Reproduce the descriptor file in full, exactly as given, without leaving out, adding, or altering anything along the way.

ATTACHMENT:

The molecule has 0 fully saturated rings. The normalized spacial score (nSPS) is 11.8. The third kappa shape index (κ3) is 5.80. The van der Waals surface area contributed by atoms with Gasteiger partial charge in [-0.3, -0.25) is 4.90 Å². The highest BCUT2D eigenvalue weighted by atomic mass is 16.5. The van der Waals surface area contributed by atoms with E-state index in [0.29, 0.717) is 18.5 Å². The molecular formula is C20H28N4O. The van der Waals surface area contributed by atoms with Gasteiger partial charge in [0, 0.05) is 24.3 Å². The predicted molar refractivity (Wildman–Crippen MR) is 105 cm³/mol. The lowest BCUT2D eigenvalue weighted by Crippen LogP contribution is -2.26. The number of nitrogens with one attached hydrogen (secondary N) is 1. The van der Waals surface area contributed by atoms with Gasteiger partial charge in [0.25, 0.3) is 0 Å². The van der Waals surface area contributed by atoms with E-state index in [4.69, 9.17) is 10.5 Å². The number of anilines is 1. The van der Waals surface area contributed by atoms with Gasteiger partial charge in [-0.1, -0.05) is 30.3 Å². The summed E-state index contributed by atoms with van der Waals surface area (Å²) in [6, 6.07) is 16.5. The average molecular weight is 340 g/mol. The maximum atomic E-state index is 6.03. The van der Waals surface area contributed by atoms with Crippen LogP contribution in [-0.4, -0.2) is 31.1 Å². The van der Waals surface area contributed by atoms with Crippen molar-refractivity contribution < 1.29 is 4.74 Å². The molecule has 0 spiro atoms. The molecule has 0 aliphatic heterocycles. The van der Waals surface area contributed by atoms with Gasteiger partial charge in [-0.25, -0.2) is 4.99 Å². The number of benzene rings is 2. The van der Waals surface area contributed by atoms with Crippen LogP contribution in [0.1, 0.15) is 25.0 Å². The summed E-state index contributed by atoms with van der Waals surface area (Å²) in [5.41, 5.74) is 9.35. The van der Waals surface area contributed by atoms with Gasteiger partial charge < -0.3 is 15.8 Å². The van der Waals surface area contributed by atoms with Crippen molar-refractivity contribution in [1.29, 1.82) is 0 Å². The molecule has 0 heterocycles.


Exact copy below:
The molecule has 0 fully saturated rings. The normalized spacial score (nSPS) is 11.8. The third kappa shape index (κ3) is 5.80. The van der Waals surface area contributed by atoms with Gasteiger partial charge in [-0.3, -0.25) is 4.90 Å². The highest BCUT2D eigenvalue weighted by atomic mass is 16.5. The van der Waals surface area contributed by atoms with E-state index in [0.29, 0.717) is 18.5 Å². The molecular formula is C20H28N4O. The van der Waals surface area contributed by atoms with Gasteiger partial charge in [0, 0.05) is 24.3 Å². The predicted molar refractivity (Wildman–Crippen MR) is 105 cm³/mol. The lowest BCUT2D eigenvalue weighted by Crippen LogP contribution is -2.26. The number of nitrogens with one attached hydrogen (secondary N) is 1. The van der Waals surface area contributed by atoms with Gasteiger partial charge in [0.25, 0.3) is 0 Å². The van der Waals surface area contributed by atoms with E-state index in [4.69, 9.17) is 10.5 Å². The number of anilines is 1. The van der Waals surface area contributed by atoms with Gasteiger partial charge in [-0.1, -0.05) is 30.3 Å². The summed E-state index contributed by atoms with van der Waals surface area (Å²) in [6, 6.07) is 16.5. The average molecular weight is 340 g/mol. The maximum atomic E-state index is 6.03. The van der Waals surface area contributed by atoms with Crippen LogP contribution in [-0.4, -0.2) is 31.1 Å². The van der Waals surface area contributed by atoms with Crippen molar-refractivity contribution < 1.29 is 4.74 Å². The molecule has 0 spiro atoms. The molecule has 0 aliphatic heterocycles. The van der Waals surface area contributed by atoms with Gasteiger partial charge in [-0.25, -0.2) is 4.99 Å². The number of benzene rings is 2. The van der Waals surface area contributed by atoms with Crippen LogP contribution in [0.1, 0.15) is 25.0 Å². The summed E-state index contributed by atoms with van der Waals surface area (Å²) in [5.41, 5.74) is 9.35. The van der Waals surface area contributed by atoms with Gasteiger partial charge < -0.3 is 15.8 Å². The van der Waals surface area contributed by atoms with Crippen molar-refractivity contribution in [1.29, 1.82) is 0 Å². The molecule has 0 heterocycles.